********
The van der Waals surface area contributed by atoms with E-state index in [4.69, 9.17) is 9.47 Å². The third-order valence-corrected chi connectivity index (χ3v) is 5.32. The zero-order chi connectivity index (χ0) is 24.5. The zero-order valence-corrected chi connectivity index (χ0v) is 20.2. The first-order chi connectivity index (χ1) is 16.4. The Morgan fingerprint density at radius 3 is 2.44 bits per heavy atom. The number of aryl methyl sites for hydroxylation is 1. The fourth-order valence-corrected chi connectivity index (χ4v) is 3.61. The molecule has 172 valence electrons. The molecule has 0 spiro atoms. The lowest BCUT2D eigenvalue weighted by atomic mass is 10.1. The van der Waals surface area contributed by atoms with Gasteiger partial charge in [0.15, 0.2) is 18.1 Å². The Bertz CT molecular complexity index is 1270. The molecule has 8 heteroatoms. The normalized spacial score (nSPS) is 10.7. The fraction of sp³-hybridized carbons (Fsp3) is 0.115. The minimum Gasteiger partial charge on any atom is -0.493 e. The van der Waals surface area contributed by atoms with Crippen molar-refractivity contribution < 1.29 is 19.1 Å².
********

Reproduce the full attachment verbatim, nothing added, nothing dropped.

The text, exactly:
The van der Waals surface area contributed by atoms with E-state index in [4.69, 9.17) is 9.47 Å². The third-order valence-corrected chi connectivity index (χ3v) is 5.32. The zero-order chi connectivity index (χ0) is 24.5. The zero-order valence-corrected chi connectivity index (χ0v) is 20.2. The first-order chi connectivity index (χ1) is 16.4. The Morgan fingerprint density at radius 3 is 2.44 bits per heavy atom. The number of aryl methyl sites for hydroxylation is 1. The fourth-order valence-corrected chi connectivity index (χ4v) is 3.61. The molecule has 172 valence electrons. The molecule has 0 spiro atoms. The lowest BCUT2D eigenvalue weighted by atomic mass is 10.1. The van der Waals surface area contributed by atoms with Gasteiger partial charge in [0.15, 0.2) is 18.1 Å². The Bertz CT molecular complexity index is 1270. The molecule has 8 heteroatoms. The normalized spacial score (nSPS) is 10.7. The fraction of sp³-hybridized carbons (Fsp3) is 0.115. The minimum Gasteiger partial charge on any atom is -0.493 e. The van der Waals surface area contributed by atoms with Crippen molar-refractivity contribution < 1.29 is 19.1 Å².